Name Of The Book… And Its Coordinates?
Alexander Dukalskis. 2021. Making the World Safe for Dictatorship. New York: Oxford University Press.
What’s The Argument?
Authoritarian regimes care what foreign audiences think of them. They try to promote a positive image in other countries through a variety of means, including propaganda, advertising, and touting high-profile economic assistance. Autocracies also try to block or deflect information that paints the regime in a negative light. They censor embarrassing news, engage in misleading social media campaigns, attack their critics, and silence exiled dissidents through targeted coercion.
Why do they bother? Autocratic regimes believe that a favorable image abroad can help them maintain power at home – they can point a positive international reputation as evidence of their effectiveness and legitimacy. It also undermines the claims of their critics, including exiled political dissidents, from outside of the country. In general, the accumulation of “soft power” enhances international influence. But it’s particularly important for autocratic regimes trying to reduce the salience of political and liberal rights in contemporary international order.
In short, authoritarian states try to make their world safe for dictatorship. My book takes a deep dive into the why, how, and when of their efforts.
Why Should We Care?
The contest between democratic and authoritarian values may be the defining issue of our time. Powerful leaders certainly seem to think so. Joe Biden argues that democracy has an image problem – that democracies need to convince the world that their system of government is the best route to prosperity and security. Xi Jinping clearly sees the prestige of liberal-democratic values as a domestic threat. Document 9, a leaked Chinese Communist Party circular, identifies ideological “problems” that could undermine party rule, including constitutional democracy, independent civil society, universal human rights, and a free press.
We Should Believe Your Argument Because …?
The book uses lots of different types of data to substantiate its arguments. I draw on public relations and lobbying documents from the Foreign Agents Registration Act website, interviews with journalists in China, fieldwork in Japan about North Korea’s image-management efforts there, and endless hours of propaganda videos. I even created a database of instances in which authoritarian states repressed their critics abroad.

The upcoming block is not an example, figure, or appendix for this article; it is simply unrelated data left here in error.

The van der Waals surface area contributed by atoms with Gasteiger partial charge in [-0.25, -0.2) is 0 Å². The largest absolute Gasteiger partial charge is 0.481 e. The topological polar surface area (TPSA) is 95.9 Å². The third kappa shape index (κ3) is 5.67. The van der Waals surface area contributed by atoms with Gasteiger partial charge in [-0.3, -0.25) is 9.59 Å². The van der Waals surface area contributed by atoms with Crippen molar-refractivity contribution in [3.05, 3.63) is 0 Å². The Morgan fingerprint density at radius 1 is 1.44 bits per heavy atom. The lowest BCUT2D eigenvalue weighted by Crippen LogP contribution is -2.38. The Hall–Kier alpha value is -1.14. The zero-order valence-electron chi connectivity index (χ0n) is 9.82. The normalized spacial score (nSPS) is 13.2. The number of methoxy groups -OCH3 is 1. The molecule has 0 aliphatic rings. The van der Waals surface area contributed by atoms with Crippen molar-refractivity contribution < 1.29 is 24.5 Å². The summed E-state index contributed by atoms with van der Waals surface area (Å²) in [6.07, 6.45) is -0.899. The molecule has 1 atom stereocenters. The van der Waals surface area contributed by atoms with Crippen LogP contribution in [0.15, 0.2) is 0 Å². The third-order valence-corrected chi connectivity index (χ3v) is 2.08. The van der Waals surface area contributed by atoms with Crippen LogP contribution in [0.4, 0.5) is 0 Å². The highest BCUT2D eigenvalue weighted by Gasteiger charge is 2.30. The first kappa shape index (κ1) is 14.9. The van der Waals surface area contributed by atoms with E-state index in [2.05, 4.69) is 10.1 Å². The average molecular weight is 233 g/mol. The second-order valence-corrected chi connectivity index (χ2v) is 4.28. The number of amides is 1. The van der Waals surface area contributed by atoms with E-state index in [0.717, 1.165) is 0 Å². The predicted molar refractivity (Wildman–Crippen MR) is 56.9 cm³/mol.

My “Authoritarian Actions Abroad Database” records 1,177 cases in which authoritarian states targeted their exiled dissidents between 1991 and 2019 (by the way, you should feel free to use the data in your own work, so long as you cite my book as its source).
Why’d You Decide To Write It In The First Place?
To be honest, the issue started to bug me. I saw more and more examples of authoritarian states trying to promote a positive image; there’d been an explosion of policy pieces about the topic. I wanted to study it in a systematic fashion. So I kept digging until I found myself with a book.
What Would You Most Like To Change about the Book, And Why?
If I’d had more time and space, I would have made more extensive use of he Authoritarian Actions Abroad Database and with the documents I got from the Foreign Agents Registration Act website. You can probably guess that I’m trying to rectify that by writing and publishing additional work on authoritarian brand management.
The +1: How Difficult Was It To Get The Book Published?
The process for this book was pretty straightforward. I pitched it to the publisher. After reviewing some chapters, Oxford University Press gave me an advance contract. It took about three years to get from initial idea to publication.
Getting my first book accepted though was…not even remotely as straightforward. For any ECRs with a manuscript on similar themes I’m happy to be a sounding board – just shoot me an email.